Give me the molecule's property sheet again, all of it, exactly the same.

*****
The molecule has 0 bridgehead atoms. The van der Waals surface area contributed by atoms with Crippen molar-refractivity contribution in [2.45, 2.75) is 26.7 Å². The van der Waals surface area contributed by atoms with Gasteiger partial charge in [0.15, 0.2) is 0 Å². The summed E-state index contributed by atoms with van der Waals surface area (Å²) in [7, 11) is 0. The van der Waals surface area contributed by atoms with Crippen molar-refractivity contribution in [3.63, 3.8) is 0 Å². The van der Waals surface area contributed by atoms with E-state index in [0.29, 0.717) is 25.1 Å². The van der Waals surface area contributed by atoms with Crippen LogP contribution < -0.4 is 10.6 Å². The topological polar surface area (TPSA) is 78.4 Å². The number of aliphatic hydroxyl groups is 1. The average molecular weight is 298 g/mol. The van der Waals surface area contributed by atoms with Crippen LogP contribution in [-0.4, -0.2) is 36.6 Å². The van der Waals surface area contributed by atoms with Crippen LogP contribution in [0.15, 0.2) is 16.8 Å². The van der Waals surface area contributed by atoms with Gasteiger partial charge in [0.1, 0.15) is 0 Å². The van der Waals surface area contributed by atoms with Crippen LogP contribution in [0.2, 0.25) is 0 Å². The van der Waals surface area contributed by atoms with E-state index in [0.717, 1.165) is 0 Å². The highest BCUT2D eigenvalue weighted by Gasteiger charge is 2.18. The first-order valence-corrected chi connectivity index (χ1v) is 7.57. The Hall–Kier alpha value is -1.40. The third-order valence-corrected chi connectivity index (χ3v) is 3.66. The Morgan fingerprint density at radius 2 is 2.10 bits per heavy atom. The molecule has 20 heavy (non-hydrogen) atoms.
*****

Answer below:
The molecule has 0 bridgehead atoms. The van der Waals surface area contributed by atoms with Crippen molar-refractivity contribution in [2.45, 2.75) is 26.7 Å². The van der Waals surface area contributed by atoms with Gasteiger partial charge in [0.15, 0.2) is 0 Å². The summed E-state index contributed by atoms with van der Waals surface area (Å²) in [7, 11) is 0. The van der Waals surface area contributed by atoms with Crippen molar-refractivity contribution in [3.63, 3.8) is 0 Å². The van der Waals surface area contributed by atoms with E-state index in [0.29, 0.717) is 25.1 Å². The van der Waals surface area contributed by atoms with Crippen LogP contribution < -0.4 is 10.6 Å². The topological polar surface area (TPSA) is 78.4 Å². The number of aliphatic hydroxyl groups is 1. The average molecular weight is 298 g/mol. The van der Waals surface area contributed by atoms with Crippen LogP contribution in [-0.4, -0.2) is 36.6 Å². The van der Waals surface area contributed by atoms with Crippen LogP contribution in [0.15, 0.2) is 16.8 Å². The van der Waals surface area contributed by atoms with Gasteiger partial charge in [0.1, 0.15) is 0 Å². The van der Waals surface area contributed by atoms with Crippen LogP contribution in [0.2, 0.25) is 0 Å². The van der Waals surface area contributed by atoms with E-state index in [0.717, 1.165) is 0 Å². The highest BCUT2D eigenvalue weighted by Gasteiger charge is 2.18. The first-order valence-corrected chi connectivity index (χ1v) is 7.57. The Hall–Kier alpha value is -1.40. The third-order valence-corrected chi connectivity index (χ3v) is 3.66. The Morgan fingerprint density at radius 2 is 2.10 bits per heavy atom. The molecule has 20 heavy (non-hydrogen) atoms.